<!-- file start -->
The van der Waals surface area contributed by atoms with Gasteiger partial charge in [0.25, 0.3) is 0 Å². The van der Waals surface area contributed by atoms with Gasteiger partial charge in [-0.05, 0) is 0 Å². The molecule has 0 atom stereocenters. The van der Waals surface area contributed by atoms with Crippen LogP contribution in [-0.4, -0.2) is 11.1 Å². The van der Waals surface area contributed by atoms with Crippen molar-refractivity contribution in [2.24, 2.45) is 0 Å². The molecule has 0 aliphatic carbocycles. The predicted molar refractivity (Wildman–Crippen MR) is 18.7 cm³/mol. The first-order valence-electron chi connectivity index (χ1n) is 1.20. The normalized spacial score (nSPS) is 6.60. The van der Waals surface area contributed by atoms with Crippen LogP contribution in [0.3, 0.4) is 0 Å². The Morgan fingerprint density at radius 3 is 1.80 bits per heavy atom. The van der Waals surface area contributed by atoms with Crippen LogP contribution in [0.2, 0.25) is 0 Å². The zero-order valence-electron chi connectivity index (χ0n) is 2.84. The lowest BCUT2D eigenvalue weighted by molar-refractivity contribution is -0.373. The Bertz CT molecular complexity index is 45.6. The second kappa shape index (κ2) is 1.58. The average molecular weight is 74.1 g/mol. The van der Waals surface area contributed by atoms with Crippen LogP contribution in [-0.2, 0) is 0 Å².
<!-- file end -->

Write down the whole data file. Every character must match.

The van der Waals surface area contributed by atoms with Gasteiger partial charge in [0.25, 0.3) is 0 Å². The van der Waals surface area contributed by atoms with Gasteiger partial charge in [-0.05, 0) is 0 Å². The molecule has 0 atom stereocenters. The van der Waals surface area contributed by atoms with Crippen LogP contribution in [-0.4, -0.2) is 11.1 Å². The van der Waals surface area contributed by atoms with Crippen molar-refractivity contribution in [2.24, 2.45) is 0 Å². The molecule has 0 aliphatic carbocycles. The predicted molar refractivity (Wildman–Crippen MR) is 18.7 cm³/mol. The first-order valence-electron chi connectivity index (χ1n) is 1.20. The normalized spacial score (nSPS) is 6.60. The van der Waals surface area contributed by atoms with Crippen LogP contribution in [0.3, 0.4) is 0 Å². The Morgan fingerprint density at radius 3 is 1.80 bits per heavy atom. The van der Waals surface area contributed by atoms with Crippen LogP contribution in [0.2, 0.25) is 0 Å². The zero-order valence-electron chi connectivity index (χ0n) is 2.84. The lowest BCUT2D eigenvalue weighted by molar-refractivity contribution is -0.373. The Bertz CT molecular complexity index is 45.6. The second kappa shape index (κ2) is 1.58. The average molecular weight is 74.1 g/mol. The van der Waals surface area contributed by atoms with Crippen LogP contribution in [-0.2, 0) is 0 Å².